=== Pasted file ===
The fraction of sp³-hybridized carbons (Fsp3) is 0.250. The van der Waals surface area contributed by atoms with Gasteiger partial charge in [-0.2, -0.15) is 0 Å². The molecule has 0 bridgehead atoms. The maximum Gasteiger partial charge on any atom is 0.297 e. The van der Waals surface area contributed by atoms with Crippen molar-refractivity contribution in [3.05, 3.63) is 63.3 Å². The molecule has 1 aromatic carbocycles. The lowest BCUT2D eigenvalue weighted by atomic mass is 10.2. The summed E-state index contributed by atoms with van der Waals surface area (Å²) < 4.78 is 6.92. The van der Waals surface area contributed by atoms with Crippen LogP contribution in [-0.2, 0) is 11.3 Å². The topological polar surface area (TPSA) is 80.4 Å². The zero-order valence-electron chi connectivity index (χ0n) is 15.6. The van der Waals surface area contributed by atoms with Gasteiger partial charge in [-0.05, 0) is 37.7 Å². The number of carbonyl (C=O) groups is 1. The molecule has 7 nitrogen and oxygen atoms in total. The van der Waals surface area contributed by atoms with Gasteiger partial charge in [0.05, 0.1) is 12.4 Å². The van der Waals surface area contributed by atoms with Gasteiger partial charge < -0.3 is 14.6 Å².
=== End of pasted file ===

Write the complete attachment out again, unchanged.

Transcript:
The fraction of sp³-hybridized carbons (Fsp3) is 0.250. The van der Waals surface area contributed by atoms with Gasteiger partial charge in [-0.2, -0.15) is 0 Å². The molecule has 0 bridgehead atoms. The maximum Gasteiger partial charge on any atom is 0.297 e. The van der Waals surface area contributed by atoms with Crippen molar-refractivity contribution in [3.05, 3.63) is 63.3 Å². The molecule has 1 aromatic carbocycles. The lowest BCUT2D eigenvalue weighted by atomic mass is 10.2. The summed E-state index contributed by atoms with van der Waals surface area (Å²) < 4.78 is 6.92. The van der Waals surface area contributed by atoms with Crippen LogP contribution in [-0.2, 0) is 11.3 Å². The topological polar surface area (TPSA) is 80.4 Å². The zero-order valence-electron chi connectivity index (χ0n) is 15.6. The van der Waals surface area contributed by atoms with Gasteiger partial charge in [-0.05, 0) is 37.7 Å². The number of carbonyl (C=O) groups is 1. The molecule has 7 nitrogen and oxygen atoms in total. The van der Waals surface area contributed by atoms with Gasteiger partial charge in [0.05, 0.1) is 12.4 Å². The van der Waals surface area contributed by atoms with Gasteiger partial charge < -0.3 is 14.6 Å².